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Boba Fett's original voice actor dies at 95

He first auditioned for the voice of Yoda.

Boba Fett on the move in the Cloud City of Bespin, his prize — a frozen Han Solo — in tow during a scene from Empire Strikes Back.
Owen S. Good is a longtime veteran of video games writing, well known for his coverage of sports and racing games.

Jason Wingreen, the original voice of the Star Wars bounty hunter Boba Fett, has died. He was 95.

Fett was by far the best-known role for Wingreen, whose television and film acting career from the 1950s to the late 1980s landed him consistent work and decent money, but few recognizable roles. Fett was portrayed in body by the British actor Jeremy Bulloch but, as he was a fully masked character, Lucasfilm took the opportunity to have him voiced by another person.

Boba Fett was touted as "the next major villain" when The Empire Strikes Back was promoted before its 1980 release. Yet Boba Fett was given very little screentime, and Wingreen spoke only four lines.

As you wish.

(In the scene aboard the Star Destroyer where Darth Vader contracts out Han Solo's capture to bounty hunters.)

He's no good to me dead.

(While Solo is being tortured for information aboard Cloud City.)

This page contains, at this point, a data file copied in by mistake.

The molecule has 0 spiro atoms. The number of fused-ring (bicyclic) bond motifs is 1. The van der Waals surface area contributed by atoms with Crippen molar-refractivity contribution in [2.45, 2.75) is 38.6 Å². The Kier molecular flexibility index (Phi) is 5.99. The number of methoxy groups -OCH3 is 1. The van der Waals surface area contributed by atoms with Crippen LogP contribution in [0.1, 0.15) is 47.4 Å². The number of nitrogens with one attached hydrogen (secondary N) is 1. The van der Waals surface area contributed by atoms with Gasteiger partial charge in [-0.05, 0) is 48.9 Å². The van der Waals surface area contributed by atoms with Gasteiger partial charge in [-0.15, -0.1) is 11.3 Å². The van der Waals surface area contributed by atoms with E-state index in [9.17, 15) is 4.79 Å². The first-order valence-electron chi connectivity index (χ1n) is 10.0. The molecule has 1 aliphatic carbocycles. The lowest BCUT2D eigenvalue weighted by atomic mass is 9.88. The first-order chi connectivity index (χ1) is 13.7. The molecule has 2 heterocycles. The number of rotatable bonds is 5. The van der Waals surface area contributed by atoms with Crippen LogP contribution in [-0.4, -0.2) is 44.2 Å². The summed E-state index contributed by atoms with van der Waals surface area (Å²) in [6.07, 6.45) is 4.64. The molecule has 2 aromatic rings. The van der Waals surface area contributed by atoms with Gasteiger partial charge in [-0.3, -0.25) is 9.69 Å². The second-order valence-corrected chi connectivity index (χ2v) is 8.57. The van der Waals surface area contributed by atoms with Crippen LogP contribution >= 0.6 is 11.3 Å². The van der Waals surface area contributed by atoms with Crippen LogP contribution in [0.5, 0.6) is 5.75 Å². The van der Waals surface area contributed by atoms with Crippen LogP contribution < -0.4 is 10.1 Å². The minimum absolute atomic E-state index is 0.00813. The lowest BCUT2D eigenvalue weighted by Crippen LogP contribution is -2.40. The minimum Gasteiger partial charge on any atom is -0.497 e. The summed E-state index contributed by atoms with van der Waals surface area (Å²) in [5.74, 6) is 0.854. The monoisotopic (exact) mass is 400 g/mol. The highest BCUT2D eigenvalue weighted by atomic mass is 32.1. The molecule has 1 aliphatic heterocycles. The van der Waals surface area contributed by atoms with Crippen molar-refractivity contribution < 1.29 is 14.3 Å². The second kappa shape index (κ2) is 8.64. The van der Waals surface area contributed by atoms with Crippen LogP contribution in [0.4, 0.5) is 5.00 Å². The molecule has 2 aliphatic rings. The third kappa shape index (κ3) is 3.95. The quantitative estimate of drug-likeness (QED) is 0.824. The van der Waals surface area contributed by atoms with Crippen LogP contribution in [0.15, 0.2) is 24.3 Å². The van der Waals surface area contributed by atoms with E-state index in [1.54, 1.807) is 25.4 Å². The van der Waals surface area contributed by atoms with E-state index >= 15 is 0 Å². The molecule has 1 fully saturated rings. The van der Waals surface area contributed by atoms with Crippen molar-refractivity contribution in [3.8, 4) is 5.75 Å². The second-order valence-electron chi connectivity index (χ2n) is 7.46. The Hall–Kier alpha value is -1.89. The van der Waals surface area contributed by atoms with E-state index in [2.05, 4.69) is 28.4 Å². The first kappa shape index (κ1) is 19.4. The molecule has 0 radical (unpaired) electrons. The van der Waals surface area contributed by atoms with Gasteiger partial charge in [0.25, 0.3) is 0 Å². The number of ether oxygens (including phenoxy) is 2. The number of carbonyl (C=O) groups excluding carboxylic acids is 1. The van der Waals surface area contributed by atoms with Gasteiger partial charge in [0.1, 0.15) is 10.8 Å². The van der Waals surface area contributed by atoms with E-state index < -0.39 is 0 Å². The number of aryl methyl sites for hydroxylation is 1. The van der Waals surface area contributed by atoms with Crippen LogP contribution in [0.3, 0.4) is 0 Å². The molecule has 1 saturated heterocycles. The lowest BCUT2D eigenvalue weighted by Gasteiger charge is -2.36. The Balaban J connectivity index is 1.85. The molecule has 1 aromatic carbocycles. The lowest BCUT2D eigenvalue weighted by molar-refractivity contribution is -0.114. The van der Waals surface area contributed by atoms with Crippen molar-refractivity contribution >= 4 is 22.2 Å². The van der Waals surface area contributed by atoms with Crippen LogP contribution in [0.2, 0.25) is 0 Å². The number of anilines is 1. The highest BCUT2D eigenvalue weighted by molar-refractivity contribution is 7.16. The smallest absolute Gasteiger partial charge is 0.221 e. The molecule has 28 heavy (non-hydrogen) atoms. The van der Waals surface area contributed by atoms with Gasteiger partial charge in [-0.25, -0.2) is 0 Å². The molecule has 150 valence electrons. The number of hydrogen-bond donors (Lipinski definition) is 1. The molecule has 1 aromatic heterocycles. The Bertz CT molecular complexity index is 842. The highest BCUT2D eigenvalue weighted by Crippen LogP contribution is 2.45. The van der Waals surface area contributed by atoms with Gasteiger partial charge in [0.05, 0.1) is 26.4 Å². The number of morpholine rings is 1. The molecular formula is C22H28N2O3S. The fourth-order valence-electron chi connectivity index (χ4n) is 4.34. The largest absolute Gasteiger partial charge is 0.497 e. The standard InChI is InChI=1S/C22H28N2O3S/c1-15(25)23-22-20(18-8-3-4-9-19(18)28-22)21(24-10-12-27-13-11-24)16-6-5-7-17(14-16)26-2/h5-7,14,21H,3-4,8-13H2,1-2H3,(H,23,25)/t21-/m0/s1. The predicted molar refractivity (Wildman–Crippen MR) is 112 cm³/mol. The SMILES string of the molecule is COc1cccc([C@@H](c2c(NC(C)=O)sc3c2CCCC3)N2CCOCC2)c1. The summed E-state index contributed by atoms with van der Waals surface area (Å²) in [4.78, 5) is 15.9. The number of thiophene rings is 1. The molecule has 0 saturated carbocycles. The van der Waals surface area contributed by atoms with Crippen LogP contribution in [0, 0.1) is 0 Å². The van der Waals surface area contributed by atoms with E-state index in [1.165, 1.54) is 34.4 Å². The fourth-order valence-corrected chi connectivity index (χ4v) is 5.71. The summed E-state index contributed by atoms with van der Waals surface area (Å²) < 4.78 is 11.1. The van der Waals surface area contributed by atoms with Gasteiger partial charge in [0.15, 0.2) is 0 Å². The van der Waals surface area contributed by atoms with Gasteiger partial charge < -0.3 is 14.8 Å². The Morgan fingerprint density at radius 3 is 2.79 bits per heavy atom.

What if he doesn't survive? He's worth a lot to me.

(In the carbon freezing chamber of Cloud City.)

Put Captain Solo in the cargo hold.

(As the carbonite-encased Solo is delivered to Fett's ship, the Slave I.)

Boba Fett had no speaking lines in Return of the Jedi. The character's voice was later re-dubbed by Temeuera Morrison, who played Jango Fett in 2002's Star Wars Episode II: Attack of the Clones, to make the films canonically consistent. Jango Fett's son, Boba, is actually his clone, as are the original clone stormtroopers of the Republic.

The Hollywood Reporter noted that Wingreen originally auditioned for the voice role of Yoda, who was ultimately voiced by his puppeteer, Frank Oz. Wingreen said his work as Fett comprised "no more than 10 minutes" and he was uncredited for the role until 2000.

The role that paid off, however, was as the supporting character Harry Snowden, a bartender in All In The Family. He appeared in more than 100 episodes of the groundbreaking CBS sitcom, from 1976 to 1983.

Wingreen's film debut was in the 1958 western The Bravados, which starred Gregory Peck. Wingreen is survived by a son, two grandchildren and his sister.

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